Novel Neutron Sensor for Macromolecular Crystallography

Period of Performance: 08/01/2000 - 07/31/2001


Phase 2 SBIR

Recipient Firm

Radiation Monitoring Devices, Inc.
44 Hunt Street Array
Watertown, MA 02472
Principal Investigator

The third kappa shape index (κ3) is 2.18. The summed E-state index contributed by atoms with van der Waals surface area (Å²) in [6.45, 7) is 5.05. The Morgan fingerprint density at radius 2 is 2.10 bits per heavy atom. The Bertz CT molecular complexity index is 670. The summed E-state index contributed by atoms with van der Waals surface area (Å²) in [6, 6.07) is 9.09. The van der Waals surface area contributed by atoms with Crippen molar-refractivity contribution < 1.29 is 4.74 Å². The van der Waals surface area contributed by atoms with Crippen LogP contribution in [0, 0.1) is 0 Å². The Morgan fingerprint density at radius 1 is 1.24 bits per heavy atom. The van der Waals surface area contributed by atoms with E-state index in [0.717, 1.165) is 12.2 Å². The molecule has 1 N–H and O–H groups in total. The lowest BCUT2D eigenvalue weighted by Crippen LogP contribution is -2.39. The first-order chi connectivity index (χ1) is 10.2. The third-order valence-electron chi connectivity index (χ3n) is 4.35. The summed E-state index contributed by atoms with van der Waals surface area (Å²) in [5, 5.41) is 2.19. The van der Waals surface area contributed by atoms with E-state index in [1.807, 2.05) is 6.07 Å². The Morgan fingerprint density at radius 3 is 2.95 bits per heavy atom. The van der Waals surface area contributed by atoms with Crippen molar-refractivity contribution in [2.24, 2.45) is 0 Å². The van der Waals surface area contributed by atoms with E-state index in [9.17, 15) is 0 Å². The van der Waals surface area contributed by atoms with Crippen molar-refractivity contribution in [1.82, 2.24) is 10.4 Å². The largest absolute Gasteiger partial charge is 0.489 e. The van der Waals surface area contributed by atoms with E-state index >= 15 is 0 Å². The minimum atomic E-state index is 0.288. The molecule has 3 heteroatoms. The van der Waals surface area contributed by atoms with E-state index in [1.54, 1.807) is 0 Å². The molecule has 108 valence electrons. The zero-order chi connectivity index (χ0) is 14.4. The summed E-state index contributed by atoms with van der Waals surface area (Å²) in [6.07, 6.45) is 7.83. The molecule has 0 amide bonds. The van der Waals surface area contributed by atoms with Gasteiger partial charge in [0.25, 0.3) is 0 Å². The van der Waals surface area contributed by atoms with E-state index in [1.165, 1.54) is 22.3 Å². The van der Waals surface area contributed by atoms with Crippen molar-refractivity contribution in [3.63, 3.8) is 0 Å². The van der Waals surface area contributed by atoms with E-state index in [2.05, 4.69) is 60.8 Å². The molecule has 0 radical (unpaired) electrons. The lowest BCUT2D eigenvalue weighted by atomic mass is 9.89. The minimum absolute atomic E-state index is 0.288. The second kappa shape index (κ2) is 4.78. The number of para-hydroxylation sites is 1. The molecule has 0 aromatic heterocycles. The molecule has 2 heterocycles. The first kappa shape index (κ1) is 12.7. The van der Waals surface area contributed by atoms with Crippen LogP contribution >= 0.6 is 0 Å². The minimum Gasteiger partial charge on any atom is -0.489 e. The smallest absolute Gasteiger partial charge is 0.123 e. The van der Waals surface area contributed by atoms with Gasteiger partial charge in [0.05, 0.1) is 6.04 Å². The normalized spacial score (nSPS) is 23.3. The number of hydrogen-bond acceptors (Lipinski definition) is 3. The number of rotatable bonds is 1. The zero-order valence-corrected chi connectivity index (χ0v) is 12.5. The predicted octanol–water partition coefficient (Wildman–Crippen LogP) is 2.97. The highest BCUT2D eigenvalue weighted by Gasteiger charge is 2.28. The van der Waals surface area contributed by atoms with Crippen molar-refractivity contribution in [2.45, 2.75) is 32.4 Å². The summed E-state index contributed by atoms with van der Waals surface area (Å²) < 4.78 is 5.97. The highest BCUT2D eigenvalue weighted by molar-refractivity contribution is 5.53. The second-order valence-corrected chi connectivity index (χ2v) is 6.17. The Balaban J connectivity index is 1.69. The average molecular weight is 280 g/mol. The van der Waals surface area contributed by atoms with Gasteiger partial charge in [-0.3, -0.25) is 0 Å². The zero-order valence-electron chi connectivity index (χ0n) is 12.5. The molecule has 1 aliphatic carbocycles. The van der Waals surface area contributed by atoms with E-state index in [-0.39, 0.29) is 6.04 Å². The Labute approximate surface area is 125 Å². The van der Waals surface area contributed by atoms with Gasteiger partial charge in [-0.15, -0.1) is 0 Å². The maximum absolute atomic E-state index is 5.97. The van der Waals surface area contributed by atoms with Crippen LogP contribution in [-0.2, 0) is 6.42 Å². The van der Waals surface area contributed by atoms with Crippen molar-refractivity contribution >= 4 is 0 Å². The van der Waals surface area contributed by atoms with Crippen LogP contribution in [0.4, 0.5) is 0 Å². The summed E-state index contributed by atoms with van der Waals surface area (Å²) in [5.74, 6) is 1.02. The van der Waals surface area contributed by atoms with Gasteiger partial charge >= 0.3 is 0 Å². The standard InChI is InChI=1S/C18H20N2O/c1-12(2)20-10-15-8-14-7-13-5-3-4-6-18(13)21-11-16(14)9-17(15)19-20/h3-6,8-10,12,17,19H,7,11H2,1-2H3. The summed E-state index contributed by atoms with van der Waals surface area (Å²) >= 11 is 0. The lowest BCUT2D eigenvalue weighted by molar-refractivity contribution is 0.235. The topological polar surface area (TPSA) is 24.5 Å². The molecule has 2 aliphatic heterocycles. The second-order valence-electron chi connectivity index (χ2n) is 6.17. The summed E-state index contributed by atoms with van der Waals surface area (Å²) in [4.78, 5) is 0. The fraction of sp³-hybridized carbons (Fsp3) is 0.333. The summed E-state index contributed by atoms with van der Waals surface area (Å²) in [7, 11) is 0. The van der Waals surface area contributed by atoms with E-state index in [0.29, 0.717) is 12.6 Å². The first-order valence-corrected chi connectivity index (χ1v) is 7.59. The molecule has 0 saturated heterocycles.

Current research in structural biology is focused on understanding the role of enzymes and proteins in regulating cellular metabolism and the way drugs bind to proteins so that more effective drugs which can inhibit viral activity may be developed. Neutron crystallography provides a unique way of defining molecular geometry, essential knowledge if we are to fully understand the behavior of many pharmaceutical and biological molecules. Neutron crystallography holds great promise, as neutrons interact more strongly with nuclei than x-rays. While x-ray diffraction gives excellent structural information, neutron diffraction provides complimentary information regarding the positions of light atoms such as hydrogen. Modem neutron sources such as the Spallation Source being built at ORNL hold great promise for macromolecular crystallography by providing unprecedented levels of neutron fluxes. They have not yet realized their potential due to the lack of an appropriate position sensitive sensor, which limit the practical implementation and growth of diffraction experiments. To address these needs we propose to develop a novel position sensitive neutron detector, based on a new high-resolution, high-efficiency, large area, micro-columnar scintillator coupled to a CCD readout. The proposed detector will provide excellent gamma discrimination, detection efficiency, spatial resolution, and dynamic range superior to current systems. PROPOSED COMMERCIAL APPLICATION: The proposed detector would offer several performance advantages over the existing large area neutron sensors for structural biology and would be relatively inexpensive to manufacture. This new detector technology would find widespread use in nuclear physics research, material science, biomedical research, and non-destructive testing using neutron radiography and industrial tomography.